Salon talks about the season premiere of Roswell

This is an older review of the season premiere of Roswell that I found in Salon.

October 4, 1999
by Joyce Millman

Created and written by Jason Katims (“My So-Called Life,” “Relativity”), co-produced and directed by former “X-Files” director David Nutter and based on the popular “Roswell High” series of novels for middle-school readers, “Roswell” has the best-written, most charming pilot episode of the season.

Liz Parker (the captivating Shiri Appleby) is an A-student who works in her parents’ Crashdown Cafe, a diner that caters to/mocks the town’s place in UFO-hunter lore (it’s the site of the alleged 1947 crash of an alien spacecraft) — the Crashdown’s menu offers such items as “the Sigourney Weaver” and “the Will Smith.” One day at work, there’s an altercation between two patrons and Liz is shot by a stray bullet. A classmate of Liz’s, Max Evans (Jason Behr), who is in the cafe, leaps to her aid; in the commotion, he touches her wounded abdomen, she experiences some sort of mind-meld and the wound heals. He begs her to tell people the bullet didn’t touch her, only broke a bottle of ketchup near her, then he flees. Later, she finds a silver handprint on her stomach.

Liz staunchly protects Max’s secret (she always did have a crush on him, with his shy puppy-dog eyes), even though she’s a little freaked by his confession that he’s not of this earth. But Sheriff Valenti (William Sadler), who, unfortunately, is Liz’s jealous boyfriend’s father, is snooping around. Valenti’s father was an FBI agent who was laughed out of the bureau when he became convinced that the silver handprint he found on a corpse in the 1950s was proof that aliens really did crash-land in Roswell. Now the sheriff wants to believe, in order to clear his father’s name.

“Roswell” is an enchanting, bittersweet first-love story: “My whole life changed in an instant,” Liz writes in her diary. “It’s just so ironic that when something like this finally happened to me, it was with an alien.” And the sci-fi stuff is pretty cool, too. Max, his sister Isabel (the imposing Katherine Heigl) and their surly pal Michael (Brendan Fehr) believe they survived the spaceship crash at Roswell and were hidden in suspended animation pods for over 30 years. When they hatched (taking human form), they were found wandering around and were assumed to be abandoned children.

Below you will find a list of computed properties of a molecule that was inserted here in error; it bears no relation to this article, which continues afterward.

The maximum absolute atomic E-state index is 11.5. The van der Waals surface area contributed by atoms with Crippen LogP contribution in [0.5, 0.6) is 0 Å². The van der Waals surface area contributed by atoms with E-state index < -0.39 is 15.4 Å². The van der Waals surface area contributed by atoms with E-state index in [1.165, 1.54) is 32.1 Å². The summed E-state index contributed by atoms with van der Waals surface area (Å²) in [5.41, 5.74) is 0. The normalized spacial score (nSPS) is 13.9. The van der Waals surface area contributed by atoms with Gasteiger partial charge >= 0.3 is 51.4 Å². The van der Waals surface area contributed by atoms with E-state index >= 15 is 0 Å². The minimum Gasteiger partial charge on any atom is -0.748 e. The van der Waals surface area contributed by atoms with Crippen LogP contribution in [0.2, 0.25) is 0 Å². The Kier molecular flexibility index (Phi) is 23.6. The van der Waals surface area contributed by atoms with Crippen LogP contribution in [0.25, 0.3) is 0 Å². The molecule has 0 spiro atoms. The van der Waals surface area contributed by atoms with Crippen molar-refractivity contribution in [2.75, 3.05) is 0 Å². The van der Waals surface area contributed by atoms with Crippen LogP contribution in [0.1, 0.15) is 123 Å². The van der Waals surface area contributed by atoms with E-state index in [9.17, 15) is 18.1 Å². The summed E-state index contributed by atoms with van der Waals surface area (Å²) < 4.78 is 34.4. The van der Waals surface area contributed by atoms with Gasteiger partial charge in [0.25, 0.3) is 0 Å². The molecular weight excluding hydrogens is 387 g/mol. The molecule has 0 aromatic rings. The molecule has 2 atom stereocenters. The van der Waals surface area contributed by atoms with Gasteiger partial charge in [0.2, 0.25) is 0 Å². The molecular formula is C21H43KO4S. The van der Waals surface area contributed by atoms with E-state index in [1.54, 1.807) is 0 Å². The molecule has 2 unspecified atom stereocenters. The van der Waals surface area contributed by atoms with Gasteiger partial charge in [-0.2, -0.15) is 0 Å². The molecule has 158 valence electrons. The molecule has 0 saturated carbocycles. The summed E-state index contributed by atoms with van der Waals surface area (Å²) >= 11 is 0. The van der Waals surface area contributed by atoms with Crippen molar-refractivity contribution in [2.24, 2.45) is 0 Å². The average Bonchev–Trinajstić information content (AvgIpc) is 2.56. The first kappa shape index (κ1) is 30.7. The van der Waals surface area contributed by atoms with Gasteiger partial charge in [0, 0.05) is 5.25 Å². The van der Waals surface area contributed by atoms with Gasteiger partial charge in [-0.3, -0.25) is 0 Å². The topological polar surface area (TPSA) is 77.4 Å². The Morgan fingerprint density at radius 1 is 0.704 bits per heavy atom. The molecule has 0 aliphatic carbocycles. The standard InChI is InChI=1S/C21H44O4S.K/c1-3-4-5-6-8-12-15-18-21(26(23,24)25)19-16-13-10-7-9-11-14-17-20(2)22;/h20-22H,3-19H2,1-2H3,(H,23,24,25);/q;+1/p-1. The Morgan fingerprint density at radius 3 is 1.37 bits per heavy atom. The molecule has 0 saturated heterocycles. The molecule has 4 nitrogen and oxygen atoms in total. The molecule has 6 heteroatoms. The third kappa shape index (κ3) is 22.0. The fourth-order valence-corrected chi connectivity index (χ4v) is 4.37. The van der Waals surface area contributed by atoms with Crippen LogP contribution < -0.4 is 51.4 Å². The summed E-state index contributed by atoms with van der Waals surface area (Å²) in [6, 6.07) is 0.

Max and Isabel lucked out and were adopted by loving parents; Michael lives in a trailer park with his abusive foster father. Max, Isabel and Michael have the power to heal, can change the shape of solids and listen to CDs by just holding them up to their ears. They also have a strange and as yet unexplained fondness for Tabasco sauce. When they learn about the sheriff’s autopsy photo of the corpse with the handprint, they become excited: Do they have a relative somewhere? Can they go home?

The “Roswell” pilot deftly blends breathless teen romance with witty nods to our alien-conspiracy soaked culture. At the show’s climax, everyone in Roswell dons sci-fi movie costumes and gathers in the desert for the Crash Festival, where a model of a UFO drops and alien dummies burn. (The show’s co-executive producer, Jonathan Frakes of “Star Trek: The Next Generation” fame, has a cameo at the Crash Festival.) But “Roswell” also poignantly depicts what it feels like to be an outsider, a minority, a stranger in a strange land. The looks on the faces of Max, Isabel and Michael as they watch the dummies burn is heartbreaking.

The second episode of “Roswell” is less beguiling; the conspiracy widens to include the obligatory duplicitous government agent (played by Richard Schiff, doing double-duty between this and NBC’s “The West Wing”). And the theme of small-town secrets introduced in the episode feels a little “Twin Peaks”-y, without that show’s genuinely upside-down weirdness. (Peakheads will be amused, though, by the presence in “Roswell” of actor Michael Horse; he plays the sheriff’s deputy, just like he played on “Twin Peaks.”) For now, what grabs you about “Roswell” is its lyrical depiction of being 16 and in love and feeling like everything you thought you knew about yourself has become alien to you. “Five days ago I died,” recites Liz from her diary. “But then the really amazing thing happened. I came to life.”